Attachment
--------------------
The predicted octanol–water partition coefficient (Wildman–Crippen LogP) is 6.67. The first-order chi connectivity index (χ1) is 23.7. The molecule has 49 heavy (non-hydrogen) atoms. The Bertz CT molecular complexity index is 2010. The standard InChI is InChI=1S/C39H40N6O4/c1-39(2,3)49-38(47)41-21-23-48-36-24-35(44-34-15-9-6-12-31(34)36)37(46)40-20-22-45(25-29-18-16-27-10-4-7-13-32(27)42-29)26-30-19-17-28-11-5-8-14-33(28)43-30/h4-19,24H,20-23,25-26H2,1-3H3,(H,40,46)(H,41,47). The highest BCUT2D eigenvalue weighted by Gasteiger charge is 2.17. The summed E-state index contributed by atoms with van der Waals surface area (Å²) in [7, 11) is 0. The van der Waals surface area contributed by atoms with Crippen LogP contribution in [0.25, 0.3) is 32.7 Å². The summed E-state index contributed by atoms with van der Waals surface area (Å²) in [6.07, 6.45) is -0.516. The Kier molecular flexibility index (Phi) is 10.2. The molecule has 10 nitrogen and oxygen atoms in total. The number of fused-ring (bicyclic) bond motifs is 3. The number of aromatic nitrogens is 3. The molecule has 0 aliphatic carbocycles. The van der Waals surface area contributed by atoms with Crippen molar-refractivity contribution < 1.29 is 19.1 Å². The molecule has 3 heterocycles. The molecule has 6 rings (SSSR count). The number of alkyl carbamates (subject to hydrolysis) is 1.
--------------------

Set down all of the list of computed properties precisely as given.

The predicted octanol–water partition coefficient (Wildman–Crippen LogP) is 6.67. The first-order chi connectivity index (χ1) is 23.7. The molecule has 49 heavy (non-hydrogen) atoms. The Bertz CT molecular complexity index is 2010. The standard InChI is InChI=1S/C39H40N6O4/c1-39(2,3)49-38(47)41-21-23-48-36-24-35(44-34-15-9-6-12-31(34)36)37(46)40-20-22-45(25-29-18-16-27-10-4-7-13-32(27)42-29)26-30-19-17-28-11-5-8-14-33(28)43-30/h4-19,24H,20-23,25-26H2,1-3H3,(H,40,46)(H,41,47). The highest BCUT2D eigenvalue weighted by Gasteiger charge is 2.17. The summed E-state index contributed by atoms with van der Waals surface area (Å²) in [7, 11) is 0. The van der Waals surface area contributed by atoms with Crippen LogP contribution in [0.25, 0.3) is 32.7 Å². The summed E-state index contributed by atoms with van der Waals surface area (Å²) in [6.07, 6.45) is -0.516. The Kier molecular flexibility index (Phi) is 10.2. The molecule has 10 nitrogen and oxygen atoms in total. The number of fused-ring (bicyclic) bond motifs is 3. The number of aromatic nitrogens is 3. The molecule has 0 aliphatic carbocycles. The van der Waals surface area contributed by atoms with Crippen molar-refractivity contribution < 1.29 is 19.1 Å². The molecule has 3 heterocycles. The molecule has 6 rings (SSSR count). The number of alkyl carbamates (subject to hydrolysis) is 1.